Figure 1: (a) Extensive erosive lesions on the lips, buccal mucosa, and tongue, (b) Acantholytic cells – positive Tzanck test, (c) Direct immunofluorescence showing “fishnet” appearance. ×40, (d) Posttreatment improvement of lesions

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Herpes infection was ruled out due to the chronicity of the presented lesions and lack of viral prodrome of fever, anorexia, and malaise. With a clinical suspicion of pemphigus, TT was performed on the same visit free of cost in oral pathology department. Smear sample was obtained from multiple sites. On hematoxylin and eosin (H and E) staining, smear showed numerous acantholytic cells present both individually and in clusters. The keratinocytes were large, round, and darkly eosinophilic with hyperchromatic nuclei [Figure 1]b. Based on the history, clinical presentation, and cytological finding, we arrive on a provisional diagnosis of pemphigus. Further biopsy and direct immunofluorescence (DIF) were advised for confirmation. Although the biopsy findings on H and E were inconclusive due to insufficient tissue sample, DIF showed intercellular positivity for immunoglobulin G in a fishnet pattern confirming our initial diagnosis of PV [Figure 1]c.


Early diagnosis is important in PV as this disease can be controlled by lower doses of medication used for the shorter period of time in initial stages. The patient was referred to the department of oral medicine for management where he was given betamethasone 1 mg tablet (squish and spit), topical triamcinolone, and analgesic gel thrice daily for 2 weeks. After 14 days of treatment, the patient showed satisfactory improvement of the lesions [Figure 1]d. The patient is being followed up for 9 months without any recurrence of the lesions.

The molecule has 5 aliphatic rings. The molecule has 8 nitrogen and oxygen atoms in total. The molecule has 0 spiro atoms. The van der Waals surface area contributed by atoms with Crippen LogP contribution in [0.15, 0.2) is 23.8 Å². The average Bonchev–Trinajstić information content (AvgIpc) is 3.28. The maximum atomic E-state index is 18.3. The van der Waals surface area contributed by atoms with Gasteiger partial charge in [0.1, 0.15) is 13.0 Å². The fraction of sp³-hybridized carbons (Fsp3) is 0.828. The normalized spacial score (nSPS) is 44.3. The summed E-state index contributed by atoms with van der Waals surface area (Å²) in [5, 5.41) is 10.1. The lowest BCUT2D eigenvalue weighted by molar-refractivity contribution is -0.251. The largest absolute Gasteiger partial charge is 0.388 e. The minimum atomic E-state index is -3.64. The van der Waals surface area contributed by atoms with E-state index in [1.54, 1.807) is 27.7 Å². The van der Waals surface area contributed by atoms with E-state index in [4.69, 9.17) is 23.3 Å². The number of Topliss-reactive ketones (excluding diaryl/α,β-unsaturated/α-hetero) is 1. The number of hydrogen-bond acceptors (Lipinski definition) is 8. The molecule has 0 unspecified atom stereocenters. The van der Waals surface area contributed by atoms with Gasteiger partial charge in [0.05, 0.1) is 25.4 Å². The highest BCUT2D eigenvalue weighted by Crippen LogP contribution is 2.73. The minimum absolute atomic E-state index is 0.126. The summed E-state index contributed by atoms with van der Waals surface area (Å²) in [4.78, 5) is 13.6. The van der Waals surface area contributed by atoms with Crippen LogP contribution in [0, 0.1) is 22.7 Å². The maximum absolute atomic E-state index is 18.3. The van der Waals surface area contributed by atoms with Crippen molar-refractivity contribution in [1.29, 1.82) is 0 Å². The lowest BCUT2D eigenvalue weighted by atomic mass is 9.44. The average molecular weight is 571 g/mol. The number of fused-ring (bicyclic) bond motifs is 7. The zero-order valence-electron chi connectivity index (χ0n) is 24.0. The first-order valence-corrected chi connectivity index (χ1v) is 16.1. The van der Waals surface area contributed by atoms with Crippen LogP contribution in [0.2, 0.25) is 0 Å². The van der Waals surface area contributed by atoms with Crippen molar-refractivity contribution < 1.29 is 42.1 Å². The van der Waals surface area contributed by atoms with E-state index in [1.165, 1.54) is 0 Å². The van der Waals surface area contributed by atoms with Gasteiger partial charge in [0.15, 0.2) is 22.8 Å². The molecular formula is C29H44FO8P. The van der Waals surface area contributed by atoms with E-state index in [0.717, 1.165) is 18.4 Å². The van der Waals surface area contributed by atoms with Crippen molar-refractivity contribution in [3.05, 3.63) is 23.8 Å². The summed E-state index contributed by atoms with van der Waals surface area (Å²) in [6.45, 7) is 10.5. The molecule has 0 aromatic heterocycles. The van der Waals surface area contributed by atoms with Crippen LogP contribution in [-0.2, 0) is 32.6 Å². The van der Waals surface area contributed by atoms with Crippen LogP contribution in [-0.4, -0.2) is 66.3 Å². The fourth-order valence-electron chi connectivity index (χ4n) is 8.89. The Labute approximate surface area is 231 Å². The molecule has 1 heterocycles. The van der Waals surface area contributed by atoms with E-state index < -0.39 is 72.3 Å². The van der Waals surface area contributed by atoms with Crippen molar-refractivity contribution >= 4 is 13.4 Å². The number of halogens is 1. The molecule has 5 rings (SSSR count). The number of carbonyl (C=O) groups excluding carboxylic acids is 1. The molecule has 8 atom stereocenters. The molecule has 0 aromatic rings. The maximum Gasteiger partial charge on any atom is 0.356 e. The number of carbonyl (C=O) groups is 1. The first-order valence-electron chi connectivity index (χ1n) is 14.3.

Case #2

A 12-year-old male patient reported to our institute with a history of painful oral erosions and ulcers that resulted in odynophagia for 6 months. Past medical and dental history was noncontributory. Intraoral examination revealed small ulcers and erosions with slough on the buccal mucosa, labial mucosa, ventral surface of tongue, and floor of mouth [Figure 2]a.
Figure 2: (a) Erosive lesions on the labial mucosa and gingiva, (b) Positive Tzanck test, (c) Posttreatment improvement of lesions

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Due to chronicity of the lesions and extensive involvement of oral cavity, a provisional diagnosis of pemphigus was reached. TT was performed on the same visit which showed large, round, and darkly eosinophilic acantholytic cells with hypertrophic, hyperchromatic nuclei [Figure 2]b. Based on the clinical and cytological findings, a provisional diagnosis of PV was reported, and the patient was referred to dermatology department for further management.


The patient was given tablet prednisolone 20 mg OD in tapering dose, tablet betamethasone 1 mg TDS (squish and spit), and topical application (2% w/w) for 7 days. The patient was followed up after 7 days with healing lesions [Figure 2]c. For remaining localized lesions, the patient was given topical application of triamcinolone thrice daily for 1 week. The steroids were tapered down gradually. There were complete healing and resolution of the lesions after a period of 3 weeks. The patient is kept on regular follow-ups for the past 10 months without any recurrence of lesions.

   Discussion Top